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In 2016, an important threshold was crossed in the American business-travel segment: The Millennial generation became the largest group of business travelers. One hallmark of this under-35 segment of the workforce is that they’re the first to be “digital natives” who grew up knowing only a world that’s connected by electronic devices and the Internet.
However, what this generation’s tech-focused upbringing has instilled in them is a hunger for live experiences. Consider this: A recent study by Eventbrite found that 77 percent of Millennial respondents said their best memories are from an event or live experience, and 78 percent would rather spend money on an experience than a product.
Singapore Tourism Board
Bumboat ride along the Singapore River
What’s more, this preference is appearing in Millennials’ approach to business travel. The incorporation of leisure components into business trips—a concept known as “bleisure
”—is most prevalent among Millennials. How prevalent? A 2016 survey by online travel-planning firm Hipmunk found that a whopping 81 percent of Millennial
Bumboat ride along the Singapore river
respondents are likely to add extra time to a business trip to explore a destination for leisure. Another study found that 75 percent of Millennials seek travel experiences where they can learn something new.
Clearly, this data is good news for the people involved in planning meetings, conventions, and incentives. But these Millennial preferences also present a new challenge to planners as they strive to maximize the value of events for attendees. To meet this challenge, planners must work with tourism officials and hospitality suppliers in their chosen destination to offer authentic local experiences that make a memorable impact on Millennial attendees. These local experiences can take place within the itinerary of the business event itself, and also in the days before and after the business event.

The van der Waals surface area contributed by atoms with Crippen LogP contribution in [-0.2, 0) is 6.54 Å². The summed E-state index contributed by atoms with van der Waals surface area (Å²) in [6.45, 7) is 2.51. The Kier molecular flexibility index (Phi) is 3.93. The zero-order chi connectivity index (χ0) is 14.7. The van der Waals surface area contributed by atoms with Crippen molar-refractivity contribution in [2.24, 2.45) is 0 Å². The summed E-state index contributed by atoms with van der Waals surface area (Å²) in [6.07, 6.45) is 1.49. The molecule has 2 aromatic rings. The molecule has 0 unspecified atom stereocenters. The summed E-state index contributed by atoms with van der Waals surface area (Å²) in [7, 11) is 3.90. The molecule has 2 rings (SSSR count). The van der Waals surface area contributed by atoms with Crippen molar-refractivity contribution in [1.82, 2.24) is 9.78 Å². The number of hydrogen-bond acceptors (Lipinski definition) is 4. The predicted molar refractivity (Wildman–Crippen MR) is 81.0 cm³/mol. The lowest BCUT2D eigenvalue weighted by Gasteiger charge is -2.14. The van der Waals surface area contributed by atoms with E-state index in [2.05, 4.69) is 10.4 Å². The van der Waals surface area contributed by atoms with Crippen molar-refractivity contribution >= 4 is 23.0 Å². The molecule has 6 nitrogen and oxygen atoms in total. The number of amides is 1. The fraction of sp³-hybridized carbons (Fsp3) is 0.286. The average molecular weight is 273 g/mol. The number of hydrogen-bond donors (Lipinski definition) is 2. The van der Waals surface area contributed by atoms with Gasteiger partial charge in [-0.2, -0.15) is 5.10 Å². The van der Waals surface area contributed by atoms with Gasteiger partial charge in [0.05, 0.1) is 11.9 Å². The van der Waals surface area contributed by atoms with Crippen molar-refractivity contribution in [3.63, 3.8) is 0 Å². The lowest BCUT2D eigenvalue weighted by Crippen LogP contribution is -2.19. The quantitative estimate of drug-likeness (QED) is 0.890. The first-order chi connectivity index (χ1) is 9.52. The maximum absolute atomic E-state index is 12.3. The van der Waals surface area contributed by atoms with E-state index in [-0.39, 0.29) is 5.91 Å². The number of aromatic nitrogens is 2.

“Millennials are definitely looking for those additional opportunities when they come to our conferences,” says Andre Cholewinski, director of meetings for Meetings Management Group in Tyson Corner, Va., which produces events for dozens of associations and corporations. “As a result, elements such as a destination’s culture, society, history, and natural environment are becoming bigger factors in choosing where to hold our events.”
Whenever he considers bringing an event to a destination he’s not familiar with, “my first point of contact is the tourism board or the convention and visitors bureau,” he says. “We talk about accessibility and other logistics, but then the conversation becomes, ‘What kind of experiential situations can we create for attendees?’”
On each day of the business event, Cholewinski makes sure to deliver authentic local experiences not only during social events such as receptions, but also during refreshment breaks between educational sessions and during exhibit hours on the show floor. By offering the destination’s own unique food and beverage staples; by bringing in local entertainment troupes for brief performances; and by providing interaction with local residents knowledgeable in the area’s history and culture, Cholewinski deepens the meeting experience for Millennials. “These things provide the flair that people will remember,” he says. In fact, such elements also help attendees remember more of a meeting’s content over time, because that information becomes connected in attendees’ minds to the place where they learned it. There’s even a term for that: contextual learning.
Singapore Tourism Board
Supertree Grove at Singapore’s Gardens By the Bay
By itself, though, this effort is not enough to satisfy Millennial attendees. So besides securing the conference rate at participating hotels for the three days before and three days after a conference, Cholewinski partners with destination
officials and/or local DMCs to create tour itineraries to excite attendees seeking a “bleisure
” experience. “If suppliers want to offer guided or unguided tour
Supertree Grove at Singapore's Gardens By the Bay
opportunities via my conference registration website, I’m happy to make space for that,” he says. “Sometimes they’ll even build a separate microsite with information and experiences customized to our group demographic—that’s free marketing for our meeting. And we’re seeing interest in these experiences not only from Millennials, but also from attendees of any age who would bring their family.”
Going forward, business-event planners have no choice but to be proactive in facilitating “bleisure” opportunities because Millennials will be the largest segment of event attendees for many years. Cholewinski sums it up this way: “I am in the business of creating positive experiences in several ways, so that attendees want to keep coming to our events.”